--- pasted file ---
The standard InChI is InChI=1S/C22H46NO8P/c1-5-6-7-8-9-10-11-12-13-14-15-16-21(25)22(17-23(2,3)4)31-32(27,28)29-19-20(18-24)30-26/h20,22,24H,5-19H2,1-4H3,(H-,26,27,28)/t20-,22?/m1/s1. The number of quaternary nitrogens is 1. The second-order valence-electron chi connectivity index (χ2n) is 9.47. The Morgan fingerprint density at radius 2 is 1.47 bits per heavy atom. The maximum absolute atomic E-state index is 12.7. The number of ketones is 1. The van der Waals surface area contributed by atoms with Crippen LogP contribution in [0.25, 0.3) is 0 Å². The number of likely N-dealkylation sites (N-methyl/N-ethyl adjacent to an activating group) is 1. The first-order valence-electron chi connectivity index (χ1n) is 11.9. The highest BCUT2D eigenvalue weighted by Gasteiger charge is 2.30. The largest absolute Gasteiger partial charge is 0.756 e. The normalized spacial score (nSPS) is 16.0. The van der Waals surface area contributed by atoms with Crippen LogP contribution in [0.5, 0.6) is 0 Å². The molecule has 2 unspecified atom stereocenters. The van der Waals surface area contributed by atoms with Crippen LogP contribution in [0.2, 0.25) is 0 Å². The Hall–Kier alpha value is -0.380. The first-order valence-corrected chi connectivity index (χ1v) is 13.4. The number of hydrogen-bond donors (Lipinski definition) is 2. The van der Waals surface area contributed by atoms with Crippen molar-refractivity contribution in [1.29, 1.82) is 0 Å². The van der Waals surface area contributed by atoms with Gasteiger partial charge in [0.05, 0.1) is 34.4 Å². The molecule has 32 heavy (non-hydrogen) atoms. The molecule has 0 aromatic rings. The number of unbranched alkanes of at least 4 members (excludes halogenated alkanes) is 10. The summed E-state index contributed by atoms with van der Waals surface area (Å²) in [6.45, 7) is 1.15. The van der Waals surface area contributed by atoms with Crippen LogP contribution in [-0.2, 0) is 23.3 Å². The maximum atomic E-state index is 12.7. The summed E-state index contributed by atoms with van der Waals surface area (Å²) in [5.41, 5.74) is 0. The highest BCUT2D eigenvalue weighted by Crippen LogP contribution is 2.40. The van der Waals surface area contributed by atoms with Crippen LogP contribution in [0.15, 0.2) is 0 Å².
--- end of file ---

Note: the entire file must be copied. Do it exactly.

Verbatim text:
The standard InChI is InChI=1S/C22H46NO8P/c1-5-6-7-8-9-10-11-12-13-14-15-16-21(25)22(17-23(2,3)4)31-32(27,28)29-19-20(18-24)30-26/h20,22,24H,5-19H2,1-4H3,(H-,26,27,28)/t20-,22?/m1/s1. The number of quaternary nitrogens is 1. The second-order valence-electron chi connectivity index (χ2n) is 9.47. The Morgan fingerprint density at radius 2 is 1.47 bits per heavy atom. The maximum absolute atomic E-state index is 12.7. The number of ketones is 1. The van der Waals surface area contributed by atoms with Crippen LogP contribution in [0.25, 0.3) is 0 Å². The number of likely N-dealkylation sites (N-methyl/N-ethyl adjacent to an activating group) is 1. The first-order valence-electron chi connectivity index (χ1n) is 11.9. The highest BCUT2D eigenvalue weighted by Gasteiger charge is 2.30. The largest absolute Gasteiger partial charge is 0.756 e. The normalized spacial score (nSPS) is 16.0. The van der Waals surface area contributed by atoms with Crippen LogP contribution in [0.5, 0.6) is 0 Å². The molecule has 2 unspecified atom stereocenters. The van der Waals surface area contributed by atoms with Crippen LogP contribution in [0.2, 0.25) is 0 Å². The Hall–Kier alpha value is -0.380. The first-order valence-corrected chi connectivity index (χ1v) is 13.4. The number of hydrogen-bond donors (Lipinski definition) is 2. The van der Waals surface area contributed by atoms with Crippen molar-refractivity contribution in [1.29, 1.82) is 0 Å². The van der Waals surface area contributed by atoms with Gasteiger partial charge in [0.05, 0.1) is 34.4 Å². The molecule has 32 heavy (non-hydrogen) atoms. The molecule has 0 aromatic rings. The number of unbranched alkanes of at least 4 members (excludes halogenated alkanes) is 10. The summed E-state index contributed by atoms with van der Waals surface area (Å²) in [6.45, 7) is 1.15. The van der Waals surface area contributed by atoms with Crippen LogP contribution in [-0.2, 0) is 23.3 Å². The maximum atomic E-state index is 12.7. The summed E-state index contributed by atoms with van der Waals surface area (Å²) in [5.41, 5.74) is 0. The highest BCUT2D eigenvalue weighted by Crippen LogP contribution is 2.40. The van der Waals surface area contributed by atoms with Crippen LogP contribution in [0.15, 0.2) is 0 Å².